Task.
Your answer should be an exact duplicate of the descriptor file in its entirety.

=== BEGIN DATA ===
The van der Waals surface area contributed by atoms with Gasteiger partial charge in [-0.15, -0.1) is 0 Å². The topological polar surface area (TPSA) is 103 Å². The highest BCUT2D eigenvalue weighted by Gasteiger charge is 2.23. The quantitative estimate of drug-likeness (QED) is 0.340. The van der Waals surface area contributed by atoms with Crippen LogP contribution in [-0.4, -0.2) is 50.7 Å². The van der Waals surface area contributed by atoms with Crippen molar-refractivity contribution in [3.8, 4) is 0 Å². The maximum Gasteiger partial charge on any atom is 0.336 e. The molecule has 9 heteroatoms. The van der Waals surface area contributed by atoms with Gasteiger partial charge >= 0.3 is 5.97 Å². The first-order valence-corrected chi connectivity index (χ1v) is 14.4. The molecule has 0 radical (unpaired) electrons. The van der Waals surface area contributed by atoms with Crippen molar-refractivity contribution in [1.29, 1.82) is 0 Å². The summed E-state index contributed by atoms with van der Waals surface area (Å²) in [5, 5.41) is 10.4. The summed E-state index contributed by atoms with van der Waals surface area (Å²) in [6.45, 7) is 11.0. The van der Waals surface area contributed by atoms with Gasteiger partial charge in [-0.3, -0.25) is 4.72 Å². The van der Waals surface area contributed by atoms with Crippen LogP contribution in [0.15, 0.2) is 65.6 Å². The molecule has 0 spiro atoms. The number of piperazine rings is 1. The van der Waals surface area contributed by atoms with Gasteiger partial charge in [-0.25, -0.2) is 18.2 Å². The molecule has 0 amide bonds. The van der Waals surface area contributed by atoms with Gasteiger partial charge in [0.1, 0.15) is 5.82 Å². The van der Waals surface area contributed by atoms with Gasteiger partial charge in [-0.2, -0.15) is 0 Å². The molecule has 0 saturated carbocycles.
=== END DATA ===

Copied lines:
The van der Waals surface area contributed by atoms with Gasteiger partial charge in [-0.15, -0.1) is 0 Å². The topological polar surface area (TPSA) is 103 Å². The highest BCUT2D eigenvalue weighted by Gasteiger charge is 2.23. The quantitative estimate of drug-likeness (QED) is 0.340. The van der Waals surface area contributed by atoms with Crippen LogP contribution in [-0.4, -0.2) is 50.7 Å². The van der Waals surface area contributed by atoms with Crippen molar-refractivity contribution in [3.8, 4) is 0 Å². The maximum Gasteiger partial charge on any atom is 0.336 e. The molecule has 9 heteroatoms. The van der Waals surface area contributed by atoms with Gasteiger partial charge >= 0.3 is 5.97 Å². The first-order valence-corrected chi connectivity index (χ1v) is 14.4. The molecule has 0 radical (unpaired) electrons. The van der Waals surface area contributed by atoms with Crippen molar-refractivity contribution in [1.29, 1.82) is 0 Å². The summed E-state index contributed by atoms with van der Waals surface area (Å²) in [5, 5.41) is 10.4. The summed E-state index contributed by atoms with van der Waals surface area (Å²) in [6.45, 7) is 11.0. The van der Waals surface area contributed by atoms with Gasteiger partial charge in [-0.3, -0.25) is 4.72 Å². The van der Waals surface area contributed by atoms with Crippen LogP contribution in [0.15, 0.2) is 65.6 Å². The molecule has 0 spiro atoms. The number of piperazine rings is 1. The van der Waals surface area contributed by atoms with Gasteiger partial charge in [-0.25, -0.2) is 18.2 Å². The molecule has 0 amide bonds. The van der Waals surface area contributed by atoms with Gasteiger partial charge in [0.1, 0.15) is 5.82 Å². The van der Waals surface area contributed by atoms with Gasteiger partial charge in [-0.2, -0.15) is 0 Å². The molecule has 0 saturated carbocycles.